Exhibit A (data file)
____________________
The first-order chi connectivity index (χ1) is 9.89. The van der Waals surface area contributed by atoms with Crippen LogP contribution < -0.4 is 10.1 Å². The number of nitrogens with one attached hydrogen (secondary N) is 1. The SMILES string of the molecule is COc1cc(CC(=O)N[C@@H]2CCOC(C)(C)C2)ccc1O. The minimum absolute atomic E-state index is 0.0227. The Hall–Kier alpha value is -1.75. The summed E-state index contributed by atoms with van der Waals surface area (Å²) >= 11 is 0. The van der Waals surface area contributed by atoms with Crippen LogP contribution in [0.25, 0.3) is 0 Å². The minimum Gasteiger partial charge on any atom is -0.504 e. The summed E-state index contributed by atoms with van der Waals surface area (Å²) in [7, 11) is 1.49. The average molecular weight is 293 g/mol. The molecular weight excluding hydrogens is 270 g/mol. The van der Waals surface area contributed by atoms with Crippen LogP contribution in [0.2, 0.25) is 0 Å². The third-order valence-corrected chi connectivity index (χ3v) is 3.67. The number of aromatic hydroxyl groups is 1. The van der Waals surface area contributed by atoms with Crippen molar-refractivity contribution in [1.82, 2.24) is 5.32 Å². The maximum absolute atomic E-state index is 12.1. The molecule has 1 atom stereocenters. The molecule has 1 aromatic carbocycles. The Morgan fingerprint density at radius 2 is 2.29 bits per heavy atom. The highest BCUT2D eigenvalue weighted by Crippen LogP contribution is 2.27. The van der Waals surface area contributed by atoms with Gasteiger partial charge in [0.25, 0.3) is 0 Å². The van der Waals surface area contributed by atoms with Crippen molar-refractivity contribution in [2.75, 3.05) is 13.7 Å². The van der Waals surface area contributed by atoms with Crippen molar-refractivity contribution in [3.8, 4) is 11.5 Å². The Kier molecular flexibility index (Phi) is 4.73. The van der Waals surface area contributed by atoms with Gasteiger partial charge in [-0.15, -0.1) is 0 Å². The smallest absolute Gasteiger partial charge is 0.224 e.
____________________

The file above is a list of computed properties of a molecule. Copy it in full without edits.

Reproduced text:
The first-order chi connectivity index (χ1) is 9.89. The van der Waals surface area contributed by atoms with Crippen LogP contribution < -0.4 is 10.1 Å². The number of nitrogens with one attached hydrogen (secondary N) is 1. The SMILES string of the molecule is COc1cc(CC(=O)N[C@@H]2CCOC(C)(C)C2)ccc1O. The minimum absolute atomic E-state index is 0.0227. The Hall–Kier alpha value is -1.75. The summed E-state index contributed by atoms with van der Waals surface area (Å²) >= 11 is 0. The van der Waals surface area contributed by atoms with Crippen LogP contribution in [0.25, 0.3) is 0 Å². The minimum Gasteiger partial charge on any atom is -0.504 e. The summed E-state index contributed by atoms with van der Waals surface area (Å²) in [7, 11) is 1.49. The average molecular weight is 293 g/mol. The molecular weight excluding hydrogens is 270 g/mol. The van der Waals surface area contributed by atoms with Crippen LogP contribution in [0.2, 0.25) is 0 Å². The third-order valence-corrected chi connectivity index (χ3v) is 3.67. The number of aromatic hydroxyl groups is 1. The van der Waals surface area contributed by atoms with Crippen molar-refractivity contribution in [1.82, 2.24) is 5.32 Å². The maximum absolute atomic E-state index is 12.1. The molecule has 1 atom stereocenters. The molecule has 1 aromatic carbocycles. The Morgan fingerprint density at radius 2 is 2.29 bits per heavy atom. The highest BCUT2D eigenvalue weighted by Crippen LogP contribution is 2.27. The van der Waals surface area contributed by atoms with Gasteiger partial charge in [0.25, 0.3) is 0 Å². The van der Waals surface area contributed by atoms with Crippen molar-refractivity contribution in [2.75, 3.05) is 13.7 Å². The van der Waals surface area contributed by atoms with Crippen molar-refractivity contribution in [3.8, 4) is 11.5 Å². The Kier molecular flexibility index (Phi) is 4.73. The van der Waals surface area contributed by atoms with Gasteiger partial charge in [-0.15, -0.1) is 0 Å². The smallest absolute Gasteiger partial charge is 0.224 e.